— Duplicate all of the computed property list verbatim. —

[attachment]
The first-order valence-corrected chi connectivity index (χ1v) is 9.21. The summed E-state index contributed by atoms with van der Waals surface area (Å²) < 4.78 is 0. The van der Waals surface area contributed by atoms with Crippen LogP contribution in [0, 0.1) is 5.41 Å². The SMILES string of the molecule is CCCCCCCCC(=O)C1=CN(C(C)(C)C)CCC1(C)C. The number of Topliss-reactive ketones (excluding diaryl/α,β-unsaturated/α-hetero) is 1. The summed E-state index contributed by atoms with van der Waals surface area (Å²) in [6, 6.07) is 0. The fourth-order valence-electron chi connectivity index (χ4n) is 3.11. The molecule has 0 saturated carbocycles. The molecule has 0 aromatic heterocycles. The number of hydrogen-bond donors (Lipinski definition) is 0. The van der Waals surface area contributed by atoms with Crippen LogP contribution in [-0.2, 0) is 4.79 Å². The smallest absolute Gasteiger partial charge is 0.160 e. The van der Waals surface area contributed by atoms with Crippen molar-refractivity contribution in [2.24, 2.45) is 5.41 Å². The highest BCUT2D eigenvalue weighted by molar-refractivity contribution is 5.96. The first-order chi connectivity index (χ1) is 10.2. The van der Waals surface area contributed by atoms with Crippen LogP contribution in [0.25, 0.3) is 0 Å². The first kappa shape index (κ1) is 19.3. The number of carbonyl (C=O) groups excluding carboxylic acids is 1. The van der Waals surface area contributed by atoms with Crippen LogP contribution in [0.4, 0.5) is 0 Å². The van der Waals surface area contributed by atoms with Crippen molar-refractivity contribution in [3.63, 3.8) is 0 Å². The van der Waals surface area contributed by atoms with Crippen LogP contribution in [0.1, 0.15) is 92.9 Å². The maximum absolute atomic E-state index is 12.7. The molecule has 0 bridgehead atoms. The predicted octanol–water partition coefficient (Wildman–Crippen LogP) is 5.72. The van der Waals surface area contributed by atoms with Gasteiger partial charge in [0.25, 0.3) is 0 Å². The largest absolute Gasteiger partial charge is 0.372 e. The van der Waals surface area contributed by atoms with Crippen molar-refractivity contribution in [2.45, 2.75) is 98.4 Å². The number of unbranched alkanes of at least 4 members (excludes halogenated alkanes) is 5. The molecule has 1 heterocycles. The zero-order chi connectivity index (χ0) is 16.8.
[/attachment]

The first-order valence-corrected chi connectivity index (χ1v) is 9.21. The summed E-state index contributed by atoms with van der Waals surface area (Å²) < 4.78 is 0. The van der Waals surface area contributed by atoms with Crippen LogP contribution in [0, 0.1) is 5.41 Å². The SMILES string of the molecule is CCCCCCCCC(=O)C1=CN(C(C)(C)C)CCC1(C)C. The number of Topliss-reactive ketones (excluding diaryl/α,β-unsaturated/α-hetero) is 1. The summed E-state index contributed by atoms with van der Waals surface area (Å²) in [6, 6.07) is 0. The fourth-order valence-electron chi connectivity index (χ4n) is 3.11. The molecule has 0 saturated carbocycles. The molecule has 0 aromatic heterocycles. The number of hydrogen-bond donors (Lipinski definition) is 0. The van der Waals surface area contributed by atoms with Crippen LogP contribution in [-0.2, 0) is 4.79 Å². The smallest absolute Gasteiger partial charge is 0.160 e. The van der Waals surface area contributed by atoms with Crippen molar-refractivity contribution in [2.24, 2.45) is 5.41 Å². The highest BCUT2D eigenvalue weighted by molar-refractivity contribution is 5.96. The first-order chi connectivity index (χ1) is 10.2. The van der Waals surface area contributed by atoms with Crippen LogP contribution in [0.25, 0.3) is 0 Å². The first kappa shape index (κ1) is 19.3. The number of carbonyl (C=O) groups excluding carboxylic acids is 1. The van der Waals surface area contributed by atoms with Crippen LogP contribution in [0.4, 0.5) is 0 Å². The van der Waals surface area contributed by atoms with Crippen molar-refractivity contribution in [3.63, 3.8) is 0 Å². The van der Waals surface area contributed by atoms with Crippen LogP contribution in [0.1, 0.15) is 92.9 Å². The maximum absolute atomic E-state index is 12.7. The molecule has 0 bridgehead atoms. The predicted octanol–water partition coefficient (Wildman–Crippen LogP) is 5.72. The van der Waals surface area contributed by atoms with Gasteiger partial charge in [0.25, 0.3) is 0 Å². The largest absolute Gasteiger partial charge is 0.372 e. The van der Waals surface area contributed by atoms with Crippen molar-refractivity contribution in [2.45, 2.75) is 98.4 Å². The number of unbranched alkanes of at least 4 members (excludes halogenated alkanes) is 5. The molecule has 1 heterocycles. The zero-order chi connectivity index (χ0) is 16.8.